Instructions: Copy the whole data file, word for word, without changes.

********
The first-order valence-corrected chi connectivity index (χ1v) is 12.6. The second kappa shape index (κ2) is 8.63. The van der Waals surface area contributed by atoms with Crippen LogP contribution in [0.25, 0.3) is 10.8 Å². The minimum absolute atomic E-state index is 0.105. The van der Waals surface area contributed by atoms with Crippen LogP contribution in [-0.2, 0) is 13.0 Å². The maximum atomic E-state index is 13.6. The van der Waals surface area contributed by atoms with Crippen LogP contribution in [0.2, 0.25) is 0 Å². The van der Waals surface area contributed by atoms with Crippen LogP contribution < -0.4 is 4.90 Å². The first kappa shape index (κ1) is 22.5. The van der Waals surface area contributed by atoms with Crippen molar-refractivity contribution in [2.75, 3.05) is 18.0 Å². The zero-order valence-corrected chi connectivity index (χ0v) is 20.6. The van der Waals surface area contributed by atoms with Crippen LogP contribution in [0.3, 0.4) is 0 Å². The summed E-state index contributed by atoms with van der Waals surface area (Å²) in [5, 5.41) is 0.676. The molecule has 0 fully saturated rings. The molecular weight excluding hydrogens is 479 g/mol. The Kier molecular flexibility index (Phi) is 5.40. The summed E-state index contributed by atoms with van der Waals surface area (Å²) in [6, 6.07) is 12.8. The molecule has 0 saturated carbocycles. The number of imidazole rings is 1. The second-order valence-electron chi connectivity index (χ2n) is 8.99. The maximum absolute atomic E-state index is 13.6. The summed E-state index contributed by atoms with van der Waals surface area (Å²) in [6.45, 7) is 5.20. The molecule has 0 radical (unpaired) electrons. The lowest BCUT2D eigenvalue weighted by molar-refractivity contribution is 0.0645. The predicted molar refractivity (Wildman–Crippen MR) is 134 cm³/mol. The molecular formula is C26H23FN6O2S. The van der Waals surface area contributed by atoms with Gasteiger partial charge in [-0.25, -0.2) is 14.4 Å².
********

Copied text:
The first-order valence-corrected chi connectivity index (χ1v) is 12.6. The second kappa shape index (κ2) is 8.63. The van der Waals surface area contributed by atoms with Crippen LogP contribution in [0.25, 0.3) is 10.8 Å². The minimum absolute atomic E-state index is 0.105. The van der Waals surface area contributed by atoms with Crippen LogP contribution in [-0.2, 0) is 13.0 Å². The maximum atomic E-state index is 13.6. The van der Waals surface area contributed by atoms with Crippen LogP contribution in [0.2, 0.25) is 0 Å². The van der Waals surface area contributed by atoms with Crippen LogP contribution < -0.4 is 4.90 Å². The first kappa shape index (κ1) is 22.5. The van der Waals surface area contributed by atoms with Crippen molar-refractivity contribution in [2.75, 3.05) is 18.0 Å². The zero-order valence-corrected chi connectivity index (χ0v) is 20.6. The van der Waals surface area contributed by atoms with Crippen LogP contribution in [0.3, 0.4) is 0 Å². The summed E-state index contributed by atoms with van der Waals surface area (Å²) in [5, 5.41) is 0.676. The molecule has 0 fully saturated rings. The molecular weight excluding hydrogens is 479 g/mol. The Kier molecular flexibility index (Phi) is 5.40. The summed E-state index contributed by atoms with van der Waals surface area (Å²) in [6, 6.07) is 12.8. The molecule has 0 saturated carbocycles. The number of imidazole rings is 1. The second-order valence-electron chi connectivity index (χ2n) is 8.99. The maximum absolute atomic E-state index is 13.6. The summed E-state index contributed by atoms with van der Waals surface area (Å²) in [6.45, 7) is 5.20. The molecule has 0 radical (unpaired) electrons. The lowest BCUT2D eigenvalue weighted by molar-refractivity contribution is 0.0645. The predicted molar refractivity (Wildman–Crippen MR) is 134 cm³/mol. The molecular formula is C26H23FN6O2S. The van der Waals surface area contributed by atoms with Gasteiger partial charge in [-0.25, -0.2) is 14.4 Å².